For each topic you identify, determine your target audience and what their common characteristics are. If you’re writing about a personal injury topic, the voice and tone will be different from if you’re writing for general counsel at Fortune 500 companies.
Plan and Create Content
Once you have chosen your topic and identified your audience, create an outline of all the elements you will need for a given piece of content. Obviously, this will be determined by the type of content you’re creating. An outline will keep the piece — and you — organized as it is drafted.
If you are considering a blog for your law firm’s website, creating a reusable template will help guide your writing and ensure you have all the necessary components for each post. Your blog template should include headline options (write at least three), links to external resources and related content on your firm’s website, sub-headers to show the organization of the blog, meta tags (title tag and meta description) and keywords to use for SEO, social media snippets for each of your platforms, an image to use on the web page and on social media sites, and other visuals (charts and graphs) to support the text.
For third-party content, make sure to have the editorial guidelines or specifications in hand before you start creating content. If a publisher requests an 800-word bylined article, you don’t want to write a 2,000-word piece and have to cut it down (or worse, send it in and expect the publisher to do the editing!). For earned media, you may have to sign a contributor’s contract and provide a brief bio and headshot. Having everything organized in advance will help you focus on writing rather than worry about the other details.
An effective, attention-getting headline is one of the most-important elements of your written content and often one of the most overlooked. It’s the first thing people see, and it determines whether they click and go further. Don’t just go with the first thing that pops into your head. Once the article is done, brainstorm multiple versions of the headline and play with word choice and order. Copywriters often refer to the ”Four U’s” of crafting effective headlines:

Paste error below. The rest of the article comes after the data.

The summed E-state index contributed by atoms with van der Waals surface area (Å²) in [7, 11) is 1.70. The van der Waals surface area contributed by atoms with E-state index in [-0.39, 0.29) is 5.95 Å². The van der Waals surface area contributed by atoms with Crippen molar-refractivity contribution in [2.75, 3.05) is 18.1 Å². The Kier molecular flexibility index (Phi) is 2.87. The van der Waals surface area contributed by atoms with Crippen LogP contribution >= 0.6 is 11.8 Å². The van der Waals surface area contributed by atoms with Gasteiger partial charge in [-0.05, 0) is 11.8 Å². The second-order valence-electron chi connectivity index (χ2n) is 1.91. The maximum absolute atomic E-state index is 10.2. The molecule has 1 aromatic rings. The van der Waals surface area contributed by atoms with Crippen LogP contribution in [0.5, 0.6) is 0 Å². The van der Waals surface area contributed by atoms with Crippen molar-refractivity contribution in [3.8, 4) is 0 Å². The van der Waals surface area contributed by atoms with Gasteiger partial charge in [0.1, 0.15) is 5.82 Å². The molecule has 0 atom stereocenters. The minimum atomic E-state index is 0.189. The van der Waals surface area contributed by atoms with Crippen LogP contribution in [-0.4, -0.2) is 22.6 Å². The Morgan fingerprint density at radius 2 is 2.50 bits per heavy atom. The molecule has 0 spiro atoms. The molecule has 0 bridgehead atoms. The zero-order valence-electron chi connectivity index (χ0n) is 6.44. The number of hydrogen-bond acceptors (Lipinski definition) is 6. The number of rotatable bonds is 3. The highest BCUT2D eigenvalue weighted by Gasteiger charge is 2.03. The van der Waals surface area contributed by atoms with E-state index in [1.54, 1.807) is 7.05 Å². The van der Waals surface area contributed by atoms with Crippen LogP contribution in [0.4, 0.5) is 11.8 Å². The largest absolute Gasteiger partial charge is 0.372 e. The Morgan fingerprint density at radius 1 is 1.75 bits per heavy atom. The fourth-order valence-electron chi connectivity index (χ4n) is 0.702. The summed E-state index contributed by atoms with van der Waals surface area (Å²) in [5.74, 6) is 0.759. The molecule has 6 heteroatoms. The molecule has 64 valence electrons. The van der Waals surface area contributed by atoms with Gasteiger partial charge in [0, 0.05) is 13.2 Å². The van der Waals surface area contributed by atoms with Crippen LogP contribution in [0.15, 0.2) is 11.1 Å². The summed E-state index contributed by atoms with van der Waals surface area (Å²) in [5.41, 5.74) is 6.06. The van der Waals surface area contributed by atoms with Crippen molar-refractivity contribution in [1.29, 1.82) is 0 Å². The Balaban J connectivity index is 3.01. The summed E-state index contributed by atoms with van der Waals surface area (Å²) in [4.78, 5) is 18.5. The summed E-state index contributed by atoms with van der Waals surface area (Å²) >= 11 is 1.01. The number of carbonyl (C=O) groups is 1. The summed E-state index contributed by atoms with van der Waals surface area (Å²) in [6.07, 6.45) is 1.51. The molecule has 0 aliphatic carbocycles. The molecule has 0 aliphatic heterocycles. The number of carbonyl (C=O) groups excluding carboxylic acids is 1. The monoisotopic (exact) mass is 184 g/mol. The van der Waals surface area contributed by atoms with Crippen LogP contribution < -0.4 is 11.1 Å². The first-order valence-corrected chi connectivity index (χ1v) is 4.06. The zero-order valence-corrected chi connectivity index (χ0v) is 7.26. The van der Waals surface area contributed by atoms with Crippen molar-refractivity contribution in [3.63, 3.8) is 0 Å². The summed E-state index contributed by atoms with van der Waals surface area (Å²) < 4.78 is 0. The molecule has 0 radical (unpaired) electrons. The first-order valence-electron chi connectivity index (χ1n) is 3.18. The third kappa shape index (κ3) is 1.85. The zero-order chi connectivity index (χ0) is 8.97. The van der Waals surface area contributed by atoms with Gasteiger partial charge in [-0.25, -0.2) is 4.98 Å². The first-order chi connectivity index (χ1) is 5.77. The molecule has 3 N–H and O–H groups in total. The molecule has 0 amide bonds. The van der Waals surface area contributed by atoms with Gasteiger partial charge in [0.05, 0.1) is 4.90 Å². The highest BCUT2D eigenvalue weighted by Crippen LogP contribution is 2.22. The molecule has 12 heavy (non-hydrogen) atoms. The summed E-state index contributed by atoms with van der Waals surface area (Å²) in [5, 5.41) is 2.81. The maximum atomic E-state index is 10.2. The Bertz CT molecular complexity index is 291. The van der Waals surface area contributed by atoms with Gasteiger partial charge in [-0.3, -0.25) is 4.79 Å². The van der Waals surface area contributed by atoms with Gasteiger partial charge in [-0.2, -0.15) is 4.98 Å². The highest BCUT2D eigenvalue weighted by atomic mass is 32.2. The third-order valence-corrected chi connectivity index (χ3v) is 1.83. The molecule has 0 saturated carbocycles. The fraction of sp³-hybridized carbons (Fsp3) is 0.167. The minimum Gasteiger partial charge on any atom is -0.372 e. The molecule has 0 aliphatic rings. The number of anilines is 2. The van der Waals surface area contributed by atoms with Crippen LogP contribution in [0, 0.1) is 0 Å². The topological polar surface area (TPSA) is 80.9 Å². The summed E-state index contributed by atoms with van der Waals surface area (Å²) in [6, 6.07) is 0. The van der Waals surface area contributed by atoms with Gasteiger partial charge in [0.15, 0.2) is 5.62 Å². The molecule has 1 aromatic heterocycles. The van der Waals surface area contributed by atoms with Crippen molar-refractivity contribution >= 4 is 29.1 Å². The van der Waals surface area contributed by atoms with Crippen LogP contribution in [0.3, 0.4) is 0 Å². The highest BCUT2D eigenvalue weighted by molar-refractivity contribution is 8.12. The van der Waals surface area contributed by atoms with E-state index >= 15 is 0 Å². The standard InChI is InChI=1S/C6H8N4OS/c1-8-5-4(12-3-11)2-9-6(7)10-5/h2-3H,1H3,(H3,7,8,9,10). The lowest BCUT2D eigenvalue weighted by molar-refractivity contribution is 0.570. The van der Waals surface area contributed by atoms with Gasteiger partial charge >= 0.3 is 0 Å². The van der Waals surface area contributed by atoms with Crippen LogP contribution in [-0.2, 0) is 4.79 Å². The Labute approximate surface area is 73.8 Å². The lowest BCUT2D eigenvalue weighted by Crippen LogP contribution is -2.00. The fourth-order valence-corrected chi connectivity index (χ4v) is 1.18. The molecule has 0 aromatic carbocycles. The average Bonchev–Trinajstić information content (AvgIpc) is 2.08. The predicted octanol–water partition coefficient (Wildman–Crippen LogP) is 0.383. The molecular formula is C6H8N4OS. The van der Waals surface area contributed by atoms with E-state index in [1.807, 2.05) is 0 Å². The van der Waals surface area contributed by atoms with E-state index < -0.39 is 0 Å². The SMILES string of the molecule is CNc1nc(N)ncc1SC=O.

- Make it UNIQUE.
- Be ULTRA-SPECIFIC.
- Create a sense of URGENCY.
- Convey USEFULNESS.
Execute a Distribution Plan
Once you’ve created your content, there’s still more work to do. Getting it out there to the widest audience possible is part of the battle. A solid distribution process is often repeatable for similar types of content, so you won’t have to reinvent the wheel every time. The most-common distribution channels include social media; email marketing; and legal news distribution and syndication sites like JD Supra, the National Law Review or Lexology.
Consider repurposing strategies that can add to your content marketing program with minimal effort. Perhaps a firm blog could be turned into a webinar or used to pitch the author as a source for media. Maybe a series of client alerts could be combined to create an e-book that you put behind a sign-up form as a lead generation strategy. Get creative with it and find processes that are easy to repeat.
Implementing an ongoing content marketing program is a monumental task, but taking a strategic approach will help you minimize wasted time and have the tools to measure and adjust your strategy to achieve maximum benefits.
This article originally appeared in the June 2021 issue of ALM's Marketing the Law Firm.